Article Comment 

Other Editors: Community health centers an important cog in state's healthcare system

 

Northeast Mississippi Daily Journal, Tupelo

 

 

An important health resource for rural residents remains in limbo because of budgetary disputes in the U.S. Congress. 

 

Community health centers have been facing financial uncertainty since their funding expired on Sept. 30. And when U.S. senators reached a deal to fund the federal government though Feb. 8 and renew the Children's Health Insurance Program for six years, it did not include the community health centers. 

 

Federally qualified community health centers receive funding from Congress, allowing them to offer a sliding scale to low-income patients and maintain medical and dental clinics in areas that would otherwise be difficult to serve. For many in rural areas, the community health centers are the only source of health care. 

 

The impact is being felt on the local level. 

 

The Mantachie Clinic has had to lay off four staff members and cut back on hours as of Jan. 1, as reported by the Daily Journal's Michaela Gibson Morris. Executive director Marjorie McKinney said if Congress doesn't act, the center will run out of federal funds in mid-March.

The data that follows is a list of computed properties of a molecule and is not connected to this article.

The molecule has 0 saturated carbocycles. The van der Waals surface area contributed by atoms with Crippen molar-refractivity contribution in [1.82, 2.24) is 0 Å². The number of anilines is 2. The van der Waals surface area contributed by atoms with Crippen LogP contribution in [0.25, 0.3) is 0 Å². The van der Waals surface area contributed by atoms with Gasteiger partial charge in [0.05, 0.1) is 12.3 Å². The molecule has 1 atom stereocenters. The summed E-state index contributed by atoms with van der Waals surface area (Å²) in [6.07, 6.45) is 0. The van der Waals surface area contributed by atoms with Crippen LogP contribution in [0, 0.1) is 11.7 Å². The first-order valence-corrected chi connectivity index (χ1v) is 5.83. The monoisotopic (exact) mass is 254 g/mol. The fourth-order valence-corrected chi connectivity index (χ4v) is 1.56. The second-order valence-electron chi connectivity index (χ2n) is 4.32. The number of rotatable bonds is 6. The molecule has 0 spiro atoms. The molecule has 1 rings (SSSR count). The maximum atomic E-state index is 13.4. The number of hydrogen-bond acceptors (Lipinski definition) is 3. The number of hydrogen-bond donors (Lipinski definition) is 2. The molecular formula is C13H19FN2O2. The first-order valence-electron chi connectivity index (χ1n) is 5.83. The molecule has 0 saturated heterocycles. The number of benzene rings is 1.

Others have avoided staff reductions but are having to put projects on hold. For instance, Access Family Health has delayed a pharmacy expansion, as well as budgeted pay raises for its staff. The group has community health centers in Houlka, Tremont, Smithville, Tupelo and Nettleton. 

 

In Mississippi, the constraints are compounded as state lawmakers debate changes to the Medicaid program, with uncertainty over how it will look in the future. 

 

Meanwhile, the National Association of Community Health Centers estimates that 9 million patients, more than 2,500 care delivery sites, and 50,000 jobs will be impacted if the funding issue is not resolved soon. 

 

Mississippi's congressional delegation has historically been very supportive of community health centers. Yet, Congress does not appear to be focused on the funding lapse, as it stretches into its fifth month. Some 1,400 centers across the country are facing a 70-percent reduction in program funding. 

 

Community health centers are an important cog in our nation's HealthCare system with their ability to reach into underserved rural areas. By making primary care available to these residents, they are able to help prevent more serious health issues for millions of Americans. 

 

These centers do have other funding sources, including private insurance and Medicare and Medicaid. However, the amount of those sources varies from center to center, and providing care to rural areas is a more difficult financial proposition. That's where these federal funds are so important. 

 

We urge lawmakers to keep them top of mind as they continue to work though budget disputes. It is time to stop overlooking a resource that is critical to health care needs of rural residents. 

 

 

 

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